Factors related to geometry achievement of urban high school female students

Date of Award




Degree Name

Doctor of Education (Ed.D.)


Teaching and Learning

First Committee Member

Gilbert J. Cuevas - Committee Chair


The purpose of this study was to examine the roles of selected factors related to female high school students' geometry achievement. Factors considered were: spatial ability, spatial toy usage, ethnicity, and parental perceptions.The research and literature review indicates that achievement in geometry is related to spatial ability. Researchers recommend that the role of spatial toys in the development of spatial ability should be studied. The role of parental perceptions of their daughter's mathematical ability has been determined to be an important factor in mathematical achievement. Ethnic differences concerning achievement in geometry are not directly addressed in the literature.The two hundred sixteen female students taking geometry in three high schools in the Dade County (Florida) Public Schools participated in the study. The instruments used for assessing geometry achievement and spatial ability were the 1986 Dade County Geometry Test Form 4 and the Developing Cognitive Abilities Test, respectively. Questionnaire and survey instruments were used to obtain information regarding parental perceptions, ethnicity and spatial toy usage during early childhood. A Likert scale was utilized to report frequency of toy usage.T-test, Pearson correlation coefficient, Chi Square test for independence and ANOVA were used to examine the existence of possible differences and relationships among the variables. Results of the study indicated: (1) no significant differences between high and low spatial ability groups on self-reported toy usage; (2) a significant relationship between geometry achievement and spatial ability; (3) no significant differences between high and low geometry achievers on their reported use of spatial toys; (4) a difference in geometry achievement between White non-Hispanic and Hispanic students; (5) a strong positive relationship between parental perceptions of their daughter's achievement and the student's performance in geometry.Further research is necessary to clarify the role of toys on the development of spatial ability and geometry achievement.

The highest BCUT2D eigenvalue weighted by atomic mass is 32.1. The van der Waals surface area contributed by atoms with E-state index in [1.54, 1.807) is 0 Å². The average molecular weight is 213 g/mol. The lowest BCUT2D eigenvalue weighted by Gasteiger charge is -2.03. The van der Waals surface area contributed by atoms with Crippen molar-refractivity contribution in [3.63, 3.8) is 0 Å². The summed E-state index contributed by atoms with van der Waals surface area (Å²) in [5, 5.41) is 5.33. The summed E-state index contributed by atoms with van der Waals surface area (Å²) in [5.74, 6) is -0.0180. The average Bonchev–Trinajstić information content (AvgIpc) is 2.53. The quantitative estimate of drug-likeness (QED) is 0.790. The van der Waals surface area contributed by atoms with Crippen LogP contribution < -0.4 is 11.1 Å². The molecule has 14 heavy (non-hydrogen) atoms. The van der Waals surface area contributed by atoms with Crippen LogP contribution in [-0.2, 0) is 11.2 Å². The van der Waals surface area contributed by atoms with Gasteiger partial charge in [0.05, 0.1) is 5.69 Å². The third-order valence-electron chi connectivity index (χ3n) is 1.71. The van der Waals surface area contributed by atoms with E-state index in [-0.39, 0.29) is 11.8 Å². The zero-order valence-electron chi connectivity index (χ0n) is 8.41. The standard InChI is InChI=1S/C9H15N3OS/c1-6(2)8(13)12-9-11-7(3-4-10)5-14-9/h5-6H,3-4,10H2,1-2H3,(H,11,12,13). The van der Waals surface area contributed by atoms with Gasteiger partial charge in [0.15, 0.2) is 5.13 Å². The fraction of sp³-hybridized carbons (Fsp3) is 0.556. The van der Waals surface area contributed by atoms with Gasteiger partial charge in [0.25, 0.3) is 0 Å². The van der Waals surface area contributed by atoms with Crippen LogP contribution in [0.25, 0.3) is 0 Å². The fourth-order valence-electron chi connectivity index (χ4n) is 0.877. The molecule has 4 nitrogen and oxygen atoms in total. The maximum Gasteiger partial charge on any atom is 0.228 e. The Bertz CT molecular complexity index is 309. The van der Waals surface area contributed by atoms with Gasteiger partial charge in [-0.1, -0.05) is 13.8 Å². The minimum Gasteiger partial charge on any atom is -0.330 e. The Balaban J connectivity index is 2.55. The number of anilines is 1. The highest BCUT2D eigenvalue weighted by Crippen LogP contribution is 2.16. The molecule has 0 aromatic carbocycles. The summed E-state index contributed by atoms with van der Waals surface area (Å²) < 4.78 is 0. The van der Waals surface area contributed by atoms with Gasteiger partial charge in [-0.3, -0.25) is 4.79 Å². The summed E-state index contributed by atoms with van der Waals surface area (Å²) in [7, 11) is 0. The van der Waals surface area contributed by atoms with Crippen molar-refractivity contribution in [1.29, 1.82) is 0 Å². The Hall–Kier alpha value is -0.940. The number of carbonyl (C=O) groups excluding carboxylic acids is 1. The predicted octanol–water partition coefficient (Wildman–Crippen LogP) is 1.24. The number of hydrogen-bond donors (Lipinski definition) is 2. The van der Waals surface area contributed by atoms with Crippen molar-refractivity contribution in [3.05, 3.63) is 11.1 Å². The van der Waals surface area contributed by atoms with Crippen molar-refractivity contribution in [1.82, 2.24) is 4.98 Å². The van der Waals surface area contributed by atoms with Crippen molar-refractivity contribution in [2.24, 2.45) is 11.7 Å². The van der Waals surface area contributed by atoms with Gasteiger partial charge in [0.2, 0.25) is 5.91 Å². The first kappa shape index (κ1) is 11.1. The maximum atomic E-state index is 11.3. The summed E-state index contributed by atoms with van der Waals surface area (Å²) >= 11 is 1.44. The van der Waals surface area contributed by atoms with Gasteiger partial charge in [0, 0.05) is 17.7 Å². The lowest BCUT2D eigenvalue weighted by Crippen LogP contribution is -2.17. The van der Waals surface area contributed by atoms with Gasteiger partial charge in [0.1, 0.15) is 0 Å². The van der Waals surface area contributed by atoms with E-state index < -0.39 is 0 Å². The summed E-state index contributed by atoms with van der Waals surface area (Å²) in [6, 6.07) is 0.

Education, Mathematics; Women's Studies

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